Wednesday, March 24, 2010

Mirror, Mirror

During our discussion of the authenticity of Gilbert’s Eat, Pray, Love some of us contended that her global journey to discovering herself was, in some ways, inauthentic in that it shouldn’t take an expensive journey across the world in order to discover who you are. On the other hand some disagreed and found Gilbert’s story inspiring and relatable. In my opinion, however, I think that you can never go too far (or even too near) in order to discover your higher purpose in life.

In fact, Gilbert even says “You were given life; it is your duty (and also your entitlement as a human being) to find something beautiful within life, no matter how slight.” In that regard, the distance traveled in order to find that beautiful something becomes obsolete. I suppose what Gilbert is saying is that what is more important is the end result—what you gather from your experiences—and not the means by which you get there.

For so long as I’ve been at Loyola, I have wanted to do Service-Learning for a class, and of all the classes I have taken that have offered a service-learning option, I have been unable to because of scheduling conflicts—until now, that is. Like Gilbert (though, this may be a stretch), I found an opportunity to pursue that which I most desired and I took it. It didn’t matter that I didn’t have a car or that I had no previous experience with service-learning. I would find a way for it to work, and I did.

While my service-learning experience at Guilford has not been what I expected it to be, I can’t not regret making the decision. Gilbert’s own experiences at the Ashram in India had similar beginnings, in that she doesn’t have an easy time getting accustomed to the meditative practices (her issues with the mantra Om Namah Shivaya (p.133), the difficulties in calming the mind (I believe at one point she even says, “I quit” (p. 136)), and the painful experience of the Gurgugita, just to name a few), yet she never reflects on her efforts and struggles as wastes of time or as unenlightening parts of her spiritual journey. Instead, the obstacles she encounters end up revealing more about herself than if her expectations were always met, that everything in her travels went smoothly. It is only in her battle against such difficulties that she comes to recognize powerful aspects of herself that she never realized previous. For example, it is only when she has regressed back to brutal self-deprecation that the “voice” inside of her bursts out screaming “YOU HAVE NO IDEA HOW STRONG MY LOVE IS!!!!!!!!!” (158). In confronting that which upsets her expectations, she manages to exceed (unexpectedly) her hopes of finding enlightenment and answers on her path to spiritual illumination.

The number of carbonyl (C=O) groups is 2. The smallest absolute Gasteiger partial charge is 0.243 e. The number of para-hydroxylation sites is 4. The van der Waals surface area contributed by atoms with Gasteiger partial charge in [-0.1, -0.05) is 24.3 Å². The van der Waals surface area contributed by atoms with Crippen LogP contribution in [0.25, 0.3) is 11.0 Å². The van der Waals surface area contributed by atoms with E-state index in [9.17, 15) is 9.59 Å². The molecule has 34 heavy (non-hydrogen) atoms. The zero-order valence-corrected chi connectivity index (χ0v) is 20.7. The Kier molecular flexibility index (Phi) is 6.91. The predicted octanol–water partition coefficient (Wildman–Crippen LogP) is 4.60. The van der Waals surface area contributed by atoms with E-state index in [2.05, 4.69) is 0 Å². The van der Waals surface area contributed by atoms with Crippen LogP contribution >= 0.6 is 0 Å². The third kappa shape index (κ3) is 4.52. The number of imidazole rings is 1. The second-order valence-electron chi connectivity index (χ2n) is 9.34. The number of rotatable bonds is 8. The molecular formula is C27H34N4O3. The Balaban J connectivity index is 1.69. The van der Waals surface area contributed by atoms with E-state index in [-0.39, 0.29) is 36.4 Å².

Though I can’t say that my time working at Guilford has brought about a full revolution in my expectations, I also can’t say that my time there has not been worth it, either. In working with these kids and in helping them memorize endless sheets of facts that had long since vaporized to nothingness in my brain and in watching them practice their knowledge in intense matches against rival schools, I see in them aspects which I do not really want to observe in myself. I see their dedication, their frustration, their jubilation and their agitation so blatantly and so naturally, that I am compelled to use them as mirrors to myself. In tutoring one boy about notable vice presidents, he told me, outright, after getting a few of them wrong, that he couldn’t do politics. “I’m not good at that sort of thing,” he said. “Give me a science question, though, and I’ll get it.” To see this middle school boy so sure of his strengths and weaknesses while I am still wondering what on earth mine are was somewhat irritating, as though in hearing him say that, an itch suddenly surfaced that I could no longer ignore; and I scratched it.

In the class where we wrote down what we thought our higher purposes in life were, I couldn’t think of mine. I wrote (exactly) “I’m not even sure what my highest purpose is, but I suppose I’m not responding to it by continuing to wonder what it is. I should seek it out.” And in doing so, I may, in the long run, need to go on a global journey (like Gilbert) to conduct the search or I may only need to go so far as Guilford Elementary Middle School. Who knows? Nonetheless, a journey to discovering my higher purpose, that “something beautiful” that Gilbert speaks of, seems to be a necessity, something we need to find if we are to find ourselves. Sometimes, such as in my tutoring of a middle-schooler, the road to self-discovery begins with a reflection, that sometimes in order to see what is within, we need to look at the world outside of everything we are comfortable and confident in knowing.

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